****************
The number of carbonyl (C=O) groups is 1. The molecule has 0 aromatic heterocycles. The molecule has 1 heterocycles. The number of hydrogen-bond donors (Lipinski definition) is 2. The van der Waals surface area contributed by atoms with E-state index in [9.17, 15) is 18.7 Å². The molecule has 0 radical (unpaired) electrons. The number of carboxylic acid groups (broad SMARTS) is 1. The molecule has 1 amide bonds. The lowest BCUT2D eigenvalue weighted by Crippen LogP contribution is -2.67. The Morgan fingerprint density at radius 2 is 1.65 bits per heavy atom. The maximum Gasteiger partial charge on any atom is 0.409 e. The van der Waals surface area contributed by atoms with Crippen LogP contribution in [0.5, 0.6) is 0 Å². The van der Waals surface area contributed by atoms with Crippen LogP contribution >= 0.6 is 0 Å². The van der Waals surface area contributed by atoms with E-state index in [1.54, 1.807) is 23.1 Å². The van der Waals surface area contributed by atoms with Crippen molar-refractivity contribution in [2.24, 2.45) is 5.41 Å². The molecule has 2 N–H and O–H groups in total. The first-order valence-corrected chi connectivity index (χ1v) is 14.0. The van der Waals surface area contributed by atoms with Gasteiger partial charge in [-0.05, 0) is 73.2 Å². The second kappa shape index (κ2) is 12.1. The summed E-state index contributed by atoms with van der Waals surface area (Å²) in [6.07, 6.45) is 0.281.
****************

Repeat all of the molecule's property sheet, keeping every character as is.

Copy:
The number of carbonyl (C=O) groups is 1. The molecule has 0 aromatic heterocycles. The molecule has 1 heterocycles. The number of hydrogen-bond donors (Lipinski definition) is 2. The van der Waals surface area contributed by atoms with E-state index in [9.17, 15) is 18.7 Å². The molecule has 0 radical (unpaired) electrons. The number of carboxylic acid groups (broad SMARTS) is 1. The molecule has 1 amide bonds. The lowest BCUT2D eigenvalue weighted by Crippen LogP contribution is -2.67. The Morgan fingerprint density at radius 2 is 1.65 bits per heavy atom. The maximum Gasteiger partial charge on any atom is 0.409 e. The van der Waals surface area contributed by atoms with Crippen LogP contribution in [0.5, 0.6) is 0 Å². The van der Waals surface area contributed by atoms with Crippen LogP contribution >= 0.6 is 0 Å². The van der Waals surface area contributed by atoms with E-state index in [1.54, 1.807) is 23.1 Å². The van der Waals surface area contributed by atoms with Crippen molar-refractivity contribution in [2.24, 2.45) is 5.41 Å². The molecule has 2 N–H and O–H groups in total. The first-order valence-corrected chi connectivity index (χ1v) is 14.0. The van der Waals surface area contributed by atoms with Gasteiger partial charge in [-0.05, 0) is 73.2 Å². The second kappa shape index (κ2) is 12.1. The summed E-state index contributed by atoms with van der Waals surface area (Å²) in [6.07, 6.45) is 0.281.